Egypt may deny that Egypt Air Flight 804 was a terrorist target when it spun and crashed into the Mediterranean on May 19, but the fear among would-be international travelers is pervasive. And it's leading more and more of them to purchase travel insurance that includes protection against possible terrorism.
One of the three leading sites for travel insurance comparison, SquareMouth, has already put out nine alerts this year, and only one is aimed at natural causes. Seven warned of terrorism, and the other dealt with the Zika virus.
SquareMouth knows its audience. In one recent month, "the percentage of customers searching specifically for terrorism coverage increased 142 percent," said Content Manager Rachel Taft. SquareMouth has a special screening device that tracks how many customers are concerned about this.
Another indication is trip cancellation policies, which typically rise nearly 20 percent in the month after a terrorist attack, such as the ones in Brussels and Paris (compared to the year earlier), according to Taft. That's an indication of how serious travelers are because a "cancel-for-any-reason" policy usually carries a hefty premium of about 40 percent more than the typical travel policy.
More expensive policies may be good news for the travel insurance industry and for companies like SquareMouth, InsureMyTrip and TravelInsurance that provide travel insurance comparison shopping, but does it prompt fewer people to get on a plane and fly abroad?
Well, yes, and no. Recent figures from the U.S. Department of Transportation's Bureau of Transportation Statistics show that international travel numbers have remained relatively the same this year as last year. This may have been buoyed by an increase in the number of people traveling to the U.S., which has picked up, according to the U.S. Travel Association. So clearly terrorism hasn't stopped people from flying.
But it has made a real difference in their destinations. Egypt's tourism business was already at a low ebb, but France, the victim of two separate attacks, has fallen from the third-most-popular destination last year to the fifth, according to SquareMouth's ratings of the number of people purchasing policies. Canada replaced France and saw a 43 percent increase.
Parts of Europe remain very popular. Spain had the most growth, with nearly a third more travel insurance policies. But Turkey suffered a 55 percent decline, SquareMouth said.
Beyond terrorism concerns, the Zika virus has also affected travel. "We actually have fewer customers traveling to Brazil this August than last August," said Taft. But she said travelers could change their minds and buy a travel policy up to the day before they leave for the Olympics, so those numbers could increase.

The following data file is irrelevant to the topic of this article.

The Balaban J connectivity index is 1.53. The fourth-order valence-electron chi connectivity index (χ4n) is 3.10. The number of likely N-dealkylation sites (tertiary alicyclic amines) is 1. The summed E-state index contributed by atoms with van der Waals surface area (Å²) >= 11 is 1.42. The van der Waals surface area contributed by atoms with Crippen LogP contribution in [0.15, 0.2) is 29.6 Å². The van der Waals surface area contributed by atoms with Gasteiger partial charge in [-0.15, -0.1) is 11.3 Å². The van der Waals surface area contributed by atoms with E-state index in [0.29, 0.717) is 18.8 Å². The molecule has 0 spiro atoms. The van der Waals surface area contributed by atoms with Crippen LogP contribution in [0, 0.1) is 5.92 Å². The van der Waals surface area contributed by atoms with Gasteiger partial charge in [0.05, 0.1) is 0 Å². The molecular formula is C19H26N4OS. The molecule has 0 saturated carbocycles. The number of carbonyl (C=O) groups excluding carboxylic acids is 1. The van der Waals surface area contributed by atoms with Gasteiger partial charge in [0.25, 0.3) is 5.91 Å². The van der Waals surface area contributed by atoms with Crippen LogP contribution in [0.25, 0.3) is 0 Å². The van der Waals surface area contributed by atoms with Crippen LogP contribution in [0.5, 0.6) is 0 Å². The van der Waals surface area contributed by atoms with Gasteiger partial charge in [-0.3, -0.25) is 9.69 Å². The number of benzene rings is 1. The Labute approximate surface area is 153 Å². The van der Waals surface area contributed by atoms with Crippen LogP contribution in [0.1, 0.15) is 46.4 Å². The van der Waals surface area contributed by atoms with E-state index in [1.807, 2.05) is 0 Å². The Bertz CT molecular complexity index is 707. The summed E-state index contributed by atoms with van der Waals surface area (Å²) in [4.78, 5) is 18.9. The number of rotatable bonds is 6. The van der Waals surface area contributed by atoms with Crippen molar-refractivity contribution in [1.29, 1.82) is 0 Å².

Zika has also trimmed the number of travelers heading to Caribbean destinations like the Dominican Republic, Puerto Rico and the U.S. Virgin Islands. But the lure of going to previously forbidden Cuba is very strong. Travel insurance for Cuba is up 188 percent.
Overall, travel insurance buyers have gone up by 16 percent year-over-year and for popular destinations (Mexico is at the top) by 20 percent. This could be because most travel insurance policies now include a terrorism clause.
The Catch-22, however, is that simply suspecting terrorism was involved won't get your money back for the trip. This requires a "terrorism declaration" by the U.S. State Department. "And it may take a year before an event is officially labeled terrorism," warned Taft.
Even then there are limits on when, where and how you can collect. On March 22, after bombs exploded in Brussels' transportation hubs, the State Department did label it terrorism. Travelers who bought policies before March 22 were entitled to cancellation coverage, but only if their departure dates were within seven to 30 days of the attack. Their itineraries also had to include a stopover in Brussels or a town within 100 miles of that city.
"You have to read the contract and understand the parameters," said Taft.
Travel insurance generally runs 5 percent to 6 percent of the total cost of the trip and will cover emergency medical problems, travel delays, baggage loss and other mishaps. The more expensive cancel-for-any-reason policies provide much more protection, but they still won't give customers the option to just say "no" at the last minute and get all their money refunded. Generally, a 75 percent refund is the maximum.
This kind of policy also has to be purchased within seven to 30 days after you initially book your trip, as opposed to a typical policy that you can buy the day before. You must cancel it -- usually -- within two to three days before the trip, said Taft.
Lastly, getting cold feet due to what you just saw on TV isn't a valid excuse to cancel your travel plans. As Taft explained: "Just 'fear' is never covered."
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